What exactly happened?
Scandal-ridden Boris Johnson announced on Thursday that he would resign as prime minister of the United Kingdom after significantly losing the support of his ministers and the majority of Conservative lawmakers. He said that he would hold onto his position until a replacement was found. Johnson claimed it was obvious his party wanted someone else in control but that his forced resignation was “eccentric” and the product of “herd instinct” in parliament. As more than 50 cabinet ministers and advisers resigned and MPs declared he must go, Johnson bowed to the inevitable.
Roles & impact of resignation
Boris Johnson has been in charge of UK tech since 2016 when he was appointed as part of the new team at the Department for Digital, Culture, Media, and Sport (DCMS). After the United Kingdom’s decision to leave the European Union, it was his responsibility to bridge the gap between both industries, helping to grow and support companies from both sides of the channel.
Unfortunately, this never came to fruition, and he resigned just four months before the October 31 deadline for Britain’s planned exit. This means that there is now a vacuum of leadership at such a critical time – where technology was supposed to be centralized upon by Boris Johnson.
After receiving feedback from many cabinet members that he had lost the party’s support, Boris Johnson resigned as leader of the Conservative Party and claimed that Tory MPs’ “herd instinct” was to blame for his removal. Johnson said in a statement outside Downing Street that “no one is remotely indispensable” and that Johnson leaving No. 10 was the “decision of the parliamentary Conservative party.” He did, however, also make clear that he intended to continue as prime minister until the party chose his replacement, possibly until the fall, which immediately sparked discontent among Tory MPs. The announcement ends a remarkable stalemate between Johnson and cabinet members, including his new chancellor, Nadhim Zahawi, who had been pressuring ham to resign out of resentment.
The resignation of UK Prime Minister, Boris Johnson is a huge loss to the UK’s technology sector. He was a driving force behind the UK’s push to be a world leader in technology, and his departure is a big blow to the country’s tech sector.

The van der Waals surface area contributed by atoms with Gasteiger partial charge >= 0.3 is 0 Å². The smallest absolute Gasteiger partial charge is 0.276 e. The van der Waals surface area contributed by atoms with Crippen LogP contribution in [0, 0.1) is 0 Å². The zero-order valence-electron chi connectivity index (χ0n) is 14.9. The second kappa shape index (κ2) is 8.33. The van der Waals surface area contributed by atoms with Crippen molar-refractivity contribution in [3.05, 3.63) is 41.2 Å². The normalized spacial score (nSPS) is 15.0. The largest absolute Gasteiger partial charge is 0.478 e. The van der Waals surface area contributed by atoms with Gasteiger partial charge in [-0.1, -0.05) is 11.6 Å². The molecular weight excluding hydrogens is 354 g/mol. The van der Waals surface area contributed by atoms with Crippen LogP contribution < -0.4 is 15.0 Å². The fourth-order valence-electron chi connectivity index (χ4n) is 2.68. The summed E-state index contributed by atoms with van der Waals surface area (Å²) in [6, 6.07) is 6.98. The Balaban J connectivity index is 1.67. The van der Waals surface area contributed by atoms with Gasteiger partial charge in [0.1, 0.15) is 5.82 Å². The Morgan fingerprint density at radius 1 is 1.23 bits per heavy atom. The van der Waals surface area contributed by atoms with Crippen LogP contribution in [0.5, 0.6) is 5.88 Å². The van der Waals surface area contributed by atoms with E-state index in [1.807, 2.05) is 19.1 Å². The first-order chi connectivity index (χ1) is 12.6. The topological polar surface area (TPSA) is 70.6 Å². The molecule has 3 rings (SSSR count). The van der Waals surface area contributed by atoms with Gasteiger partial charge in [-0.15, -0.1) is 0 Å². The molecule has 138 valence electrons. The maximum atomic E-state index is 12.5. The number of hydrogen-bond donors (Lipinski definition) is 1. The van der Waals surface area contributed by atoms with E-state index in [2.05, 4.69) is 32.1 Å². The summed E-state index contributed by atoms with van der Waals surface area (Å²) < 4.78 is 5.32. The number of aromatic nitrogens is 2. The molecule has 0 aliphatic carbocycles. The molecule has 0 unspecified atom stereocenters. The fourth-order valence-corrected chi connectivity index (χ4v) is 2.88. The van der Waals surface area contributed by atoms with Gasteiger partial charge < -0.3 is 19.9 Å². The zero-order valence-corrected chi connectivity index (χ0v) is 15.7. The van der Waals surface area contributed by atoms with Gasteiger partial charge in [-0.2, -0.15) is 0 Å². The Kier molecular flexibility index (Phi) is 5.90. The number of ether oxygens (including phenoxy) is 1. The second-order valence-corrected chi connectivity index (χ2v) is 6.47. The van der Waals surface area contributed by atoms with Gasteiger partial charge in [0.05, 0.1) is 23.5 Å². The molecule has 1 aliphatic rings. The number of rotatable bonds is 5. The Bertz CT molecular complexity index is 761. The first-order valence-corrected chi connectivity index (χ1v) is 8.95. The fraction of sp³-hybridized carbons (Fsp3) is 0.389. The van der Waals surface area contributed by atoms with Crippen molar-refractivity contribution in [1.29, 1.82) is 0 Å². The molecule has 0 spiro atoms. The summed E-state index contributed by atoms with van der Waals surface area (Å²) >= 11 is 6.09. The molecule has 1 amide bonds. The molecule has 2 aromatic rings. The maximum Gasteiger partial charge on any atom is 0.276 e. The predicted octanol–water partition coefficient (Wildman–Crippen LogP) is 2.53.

The following are the big blows to the country’s tech sector:
Full Fiber Nation
Boris Johnson’s resignation as UK Prime Minister means that his flagship policy of delivering a full-fibre broadband network by 2025 is now unlikely to be realized. This is a huge blow to the UK’s digital infrastructure ambitions and a real missed opportunity.
Johnson had made full-fibre a key part of his vision for a post-Brexit Britain and had pledged to invest £5 billion to deliver it. But with him gone and the Conservatives set to choose a new leader, it’s doubtful that this will remain a priority.
This is a real shame, as a full-fibre network would have been a massive boost to the UK economy. It would have created jobs, increased productivity, and attracted investment.
It’s a missed opportunity that we can ill-afford in the current climate. The UK needs to be leading the way on digital infrastructure, not lagging behind.
Boris Johnson’s resignation as Foreign Secretary has brought the possibility of a ‘Techxit’ or ‘Brexit’ for the UK’s tech sector into sharp focus.
Theresa May has been clear that she wants the UK to remain a part of the European Union’s digital single market after Brexit, but Johnson’s resignation throws that into doubt.
The UK tech sector is worth an estimated £170 billion and employs 1.56 million people. It is one of the country’s most successful industries and is a major part of the economy.
However, the sector is also highly dependent on EU talent and investment. Many of the UK’s top tech firms are based in London, which is also the EU’s largest tech hub.
There are concerns that a hard Brexit could damage the UK’s tech sector, and that a ‘Techxit’ could see many of the country’s top tech firms moving to other EU countries.
The UK government has said it is committed to supporting the tech sector and ensuring that it thrives after Brexit. However, with Boris Johnson’s resignation, the future of the sector is now in doubt.
The Huawei dilemma
Boris Johnson’s decision to resign as Foreign Secretary over the Huawei dilemma highlights the difficult choices facing the UK government on this issue.
The UK’s National Security Council reportedly voted to allow Huawei to help build the country’s 5G network, despite concerns from the US and other allies about the company’s ties to the Chinese government.